A frustratingly good poverty simulator of a space janitor

The Diaries of a Spaceport Janitor is definitely not for everyone but it is a great game in its own right. The game explores the janitor’s mundane life and effectively contrasts the “hero” tropes that we have today in modern games.

Graphically, the game uses three-dimensional environments with pixelated, two-dimensional characters and foliage. The world is extremely colorful with a wide variety of neon signs and bright buildings. It’s like an eccentric painter’s palette spilled over the game but in a good way.

Character models were unique but not from one another. There were some instances where character models were used more than twice and for a world this small, that shouldn’t be the case.

The game only has one objective and the entire gameplay revolves around it. As a janitor, you must find a way to get rid of a curse that was placed upon you while trying to live from day-to-day. You have to eat, incinerate trash to earn credits, trade items and sleep to make ends meet.

It is brutally hard at times since money is hard to come by in this world. There are obstacles that can prevent the player from earning said money, such as military men that eat your currency when you get close to them and several other reasons.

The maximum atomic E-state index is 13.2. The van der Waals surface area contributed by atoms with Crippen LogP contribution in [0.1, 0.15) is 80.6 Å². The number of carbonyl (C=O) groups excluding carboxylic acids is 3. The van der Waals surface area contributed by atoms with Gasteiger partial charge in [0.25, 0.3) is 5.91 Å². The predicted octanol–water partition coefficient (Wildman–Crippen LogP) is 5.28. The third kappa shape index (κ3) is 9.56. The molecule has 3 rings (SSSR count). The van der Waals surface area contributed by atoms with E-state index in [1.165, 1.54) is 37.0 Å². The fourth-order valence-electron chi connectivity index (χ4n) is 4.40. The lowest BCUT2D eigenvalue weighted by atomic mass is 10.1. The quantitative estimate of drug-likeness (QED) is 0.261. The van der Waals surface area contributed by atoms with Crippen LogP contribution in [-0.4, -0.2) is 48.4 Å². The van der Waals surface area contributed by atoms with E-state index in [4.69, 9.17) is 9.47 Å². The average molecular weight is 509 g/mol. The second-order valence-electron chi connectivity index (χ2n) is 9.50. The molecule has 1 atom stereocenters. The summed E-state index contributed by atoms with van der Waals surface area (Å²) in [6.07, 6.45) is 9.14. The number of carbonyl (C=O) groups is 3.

The problem with these obstacles is that they seem contrived and only exist to make the player miserable. There isn’t any real reason for these obstacles to exist and the game doesn’t offer an explanation as to why these obstacles are set in place. On top of that, there are not many directions on how to finish the game, which can cause the player to lose motivation from finishing it.

What’s worse is that the players are at the game’s mercy. Most of the things that you find in the game can be sold but only to a specific vendor who changes their trade list every day. This adds another hurdle for the player to earn money and live through each day. The player can actually influence the items that spawn on the ground by increasing their luck but it only makes a marginal difference.

However, despite all of the frustrations found in this game, it delivers the experience that the developers had in mind for the player. “The Diaries of a Spaceport Janitor” isn’t trying to be a traditional game where you are the hero and slay your way through your problems. This is a game about a janitor who aspires to be a hero and the road to this goal is paved with blood, sweat and tears.

It is a brutal example of a reverse-power fantasy. Everything the players do barely makes a difference and when they do, something is around the corner to kick you in the shin and take everything from you.

If you are a fan of games like Richard Hofmeier’s “Cart Life” or “Papers Please,” then you will love “Diaries of a Spaceport Janitor.” This game will give you the piece of empathy your melancholic soul needs with a happier aesthetic.